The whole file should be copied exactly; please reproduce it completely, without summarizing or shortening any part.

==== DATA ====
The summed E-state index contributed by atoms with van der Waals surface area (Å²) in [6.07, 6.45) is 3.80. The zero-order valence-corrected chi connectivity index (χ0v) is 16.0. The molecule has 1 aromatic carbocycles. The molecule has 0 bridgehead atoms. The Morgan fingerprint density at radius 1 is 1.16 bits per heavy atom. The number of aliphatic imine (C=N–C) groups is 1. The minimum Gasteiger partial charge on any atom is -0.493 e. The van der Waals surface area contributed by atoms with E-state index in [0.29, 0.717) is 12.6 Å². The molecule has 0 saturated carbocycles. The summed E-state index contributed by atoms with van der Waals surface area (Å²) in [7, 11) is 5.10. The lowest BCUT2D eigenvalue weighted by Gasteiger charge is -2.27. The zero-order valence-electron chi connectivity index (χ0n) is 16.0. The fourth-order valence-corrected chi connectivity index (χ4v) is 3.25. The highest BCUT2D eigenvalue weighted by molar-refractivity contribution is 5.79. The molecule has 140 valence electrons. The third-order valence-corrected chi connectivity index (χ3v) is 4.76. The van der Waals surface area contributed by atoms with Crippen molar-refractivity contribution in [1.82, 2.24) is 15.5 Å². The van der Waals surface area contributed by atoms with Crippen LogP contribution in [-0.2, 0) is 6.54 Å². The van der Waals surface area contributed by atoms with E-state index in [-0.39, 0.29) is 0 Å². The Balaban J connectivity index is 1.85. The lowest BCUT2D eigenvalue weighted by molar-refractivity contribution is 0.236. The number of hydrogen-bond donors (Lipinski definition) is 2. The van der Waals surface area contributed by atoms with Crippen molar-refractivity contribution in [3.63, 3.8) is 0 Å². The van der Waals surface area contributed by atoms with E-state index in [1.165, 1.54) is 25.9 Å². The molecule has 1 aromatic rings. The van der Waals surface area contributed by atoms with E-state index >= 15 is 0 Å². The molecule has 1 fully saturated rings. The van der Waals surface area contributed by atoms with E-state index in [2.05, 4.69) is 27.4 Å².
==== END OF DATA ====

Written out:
The summed E-state index contributed by atoms with van der Waals surface area (Å²) in [6.07, 6.45) is 3.80. The zero-order valence-corrected chi connectivity index (χ0v) is 16.0. The molecule has 1 aromatic carbocycles. The molecule has 0 bridgehead atoms. The Morgan fingerprint density at radius 1 is 1.16 bits per heavy atom. The number of aliphatic imine (C=N–C) groups is 1. The minimum Gasteiger partial charge on any atom is -0.493 e. The van der Waals surface area contributed by atoms with E-state index in [0.29, 0.717) is 12.6 Å². The molecule has 0 saturated carbocycles. The summed E-state index contributed by atoms with van der Waals surface area (Å²) in [7, 11) is 5.10. The lowest BCUT2D eigenvalue weighted by Gasteiger charge is -2.27. The zero-order valence-electron chi connectivity index (χ0n) is 16.0. The fourth-order valence-corrected chi connectivity index (χ4v) is 3.25. The highest BCUT2D eigenvalue weighted by molar-refractivity contribution is 5.79. The molecule has 140 valence electrons. The third-order valence-corrected chi connectivity index (χ3v) is 4.76. The van der Waals surface area contributed by atoms with Crippen molar-refractivity contribution in [1.82, 2.24) is 15.5 Å². The van der Waals surface area contributed by atoms with Crippen LogP contribution in [-0.2, 0) is 6.54 Å². The van der Waals surface area contributed by atoms with E-state index in [-0.39, 0.29) is 0 Å². The Balaban J connectivity index is 1.85. The lowest BCUT2D eigenvalue weighted by molar-refractivity contribution is 0.236. The number of hydrogen-bond donors (Lipinski definition) is 2. The van der Waals surface area contributed by atoms with Crippen molar-refractivity contribution in [3.63, 3.8) is 0 Å². The van der Waals surface area contributed by atoms with E-state index in [1.165, 1.54) is 25.9 Å². The molecule has 1 aromatic rings. The van der Waals surface area contributed by atoms with E-state index >= 15 is 0 Å². The molecule has 1 fully saturated rings. The van der Waals surface area contributed by atoms with E-state index in [2.05, 4.69) is 27.4 Å².